Thousands of Muslims went on a rampage last week in the Jaranwala tehsil of Faisalabad district, in eastern Pakistan, setting multiple churches on fire and vandalising houses and other buildings belonging to local Christians.
Archbishop Joseph Arshad, the President of Bishops’ Conference of Pakistan, claimed 21 churches were burnt along with Catholic and Protestant parishes, copies of the Bible and crosses. More than 80 Christian homes were burnt or vandalised.
This spate of violence occurred over allegations that a Christian man had desecrated the Quran. Some Muslims living in the area claimed they had seen a local Christian, Raja Amir, and his friend tearing out pages from a Quran, throwing them on the ground and writing insulting remarks on other pages. Police chief Rizwan Khan said this had angered the local Muslims.
- In 1947, 24 per cent non-Muslim minorities stayed in Pakistan
- Today minorities make up for only 2 per cent of the population
- Over 1,000 girls, mostly Hindu and Christian, are abducted & forcibly converted every year
- 11 Hindu shrines attacked and vandalised since 2020
- 14 people killed, 80 wounded in bomb blasts outside two churches in Lahore in March 2015
- 78 people killed, over 130 injured in suicide attacks outside a church in Peshawar in September 2013
- This year, Pakistan’s Higher Education Commission officially banned Holi celebrations. Jamiat-e-Taliba organisation of Punjab University attacked students for celebrating Holi with their Hindu class fellows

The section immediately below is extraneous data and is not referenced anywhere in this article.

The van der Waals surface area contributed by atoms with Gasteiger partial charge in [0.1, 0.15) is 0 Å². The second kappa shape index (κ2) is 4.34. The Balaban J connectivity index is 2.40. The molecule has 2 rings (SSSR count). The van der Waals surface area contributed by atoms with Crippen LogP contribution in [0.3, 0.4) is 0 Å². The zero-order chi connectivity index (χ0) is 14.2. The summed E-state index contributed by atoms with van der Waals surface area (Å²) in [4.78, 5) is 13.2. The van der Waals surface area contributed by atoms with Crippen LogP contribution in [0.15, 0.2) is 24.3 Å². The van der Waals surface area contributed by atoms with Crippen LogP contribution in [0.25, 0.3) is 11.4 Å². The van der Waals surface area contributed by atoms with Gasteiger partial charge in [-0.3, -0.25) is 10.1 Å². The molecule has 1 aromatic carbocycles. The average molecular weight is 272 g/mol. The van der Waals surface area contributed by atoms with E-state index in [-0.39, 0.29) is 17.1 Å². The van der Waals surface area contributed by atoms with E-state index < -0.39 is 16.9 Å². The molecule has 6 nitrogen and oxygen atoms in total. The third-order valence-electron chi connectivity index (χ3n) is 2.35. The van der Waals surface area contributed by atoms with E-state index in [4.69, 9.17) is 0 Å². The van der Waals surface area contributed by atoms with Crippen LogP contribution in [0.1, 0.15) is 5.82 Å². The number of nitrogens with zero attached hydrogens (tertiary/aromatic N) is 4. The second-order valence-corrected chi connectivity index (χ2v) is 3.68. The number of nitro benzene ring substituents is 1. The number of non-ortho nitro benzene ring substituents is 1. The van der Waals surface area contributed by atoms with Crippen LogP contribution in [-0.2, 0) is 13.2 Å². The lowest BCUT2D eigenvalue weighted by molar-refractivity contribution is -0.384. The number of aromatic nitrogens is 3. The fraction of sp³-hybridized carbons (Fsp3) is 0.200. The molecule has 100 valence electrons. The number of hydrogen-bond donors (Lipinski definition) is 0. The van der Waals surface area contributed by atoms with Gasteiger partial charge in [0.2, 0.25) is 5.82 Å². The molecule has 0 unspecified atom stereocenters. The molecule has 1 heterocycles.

Given the extent of violence, the Government had to deploy additional police forces and send in the army to restore order. Hundreds of Christian residents had to flee and are now displaced as their houses are destroyed. They also fear for their lives.
As per Dawn reports, President Bishop of the Church of Pakistan Azad Marshall said Christians were being tortured and harassed.
Naveed Walter, President of the Human Rights Focus Pakistan, recently said that since the country came into being in 1947, the population of minorities in Pakistan has plummeted from 23 per cent to 3 per cent.
Even graveyards are not spared. Regular reports of graves being excavated and vandalised appear in the press and via community reports.
WEST A MUTE SPECTATOR
The minorities of Pakistan have faced frequent persecution since its very creation. Yet, the West – which otherwise appears to take the moral high ground on human rights issues – stays strangely silent when it comes to human rights violations and religious persecution in this Islamic country. Is it because Pakistan is a convenient state for the West when it comes to playing geo-politics in South Asia?
Even in the most serious cases of religious persecution, one just comes across protests in the form of prayers and ‘vigils’ from small community groups. Even if the cases pertain to Christian communities, the dominant faith in the Western countries.
This time too, the attack on over 21 churches appears to have elicited no reaction from the Vatican, home to the Pope and headquarters of the Roman Catholic Church. A web portal called vaticannews.va just reported the incidents of church attacks in Pakistan wherein it interviewed Archbishop Arshad. In the report, the Archbishop of Pakistan appealed for peace, and insisted that those who orchestrated attacks against Christians and Christian churches be brought to justice to prevent similar episodes from occurring again. “Each time these incidents happen, there is no example of a punishment given to these people, and that’s why these things, they are happening again,” he said.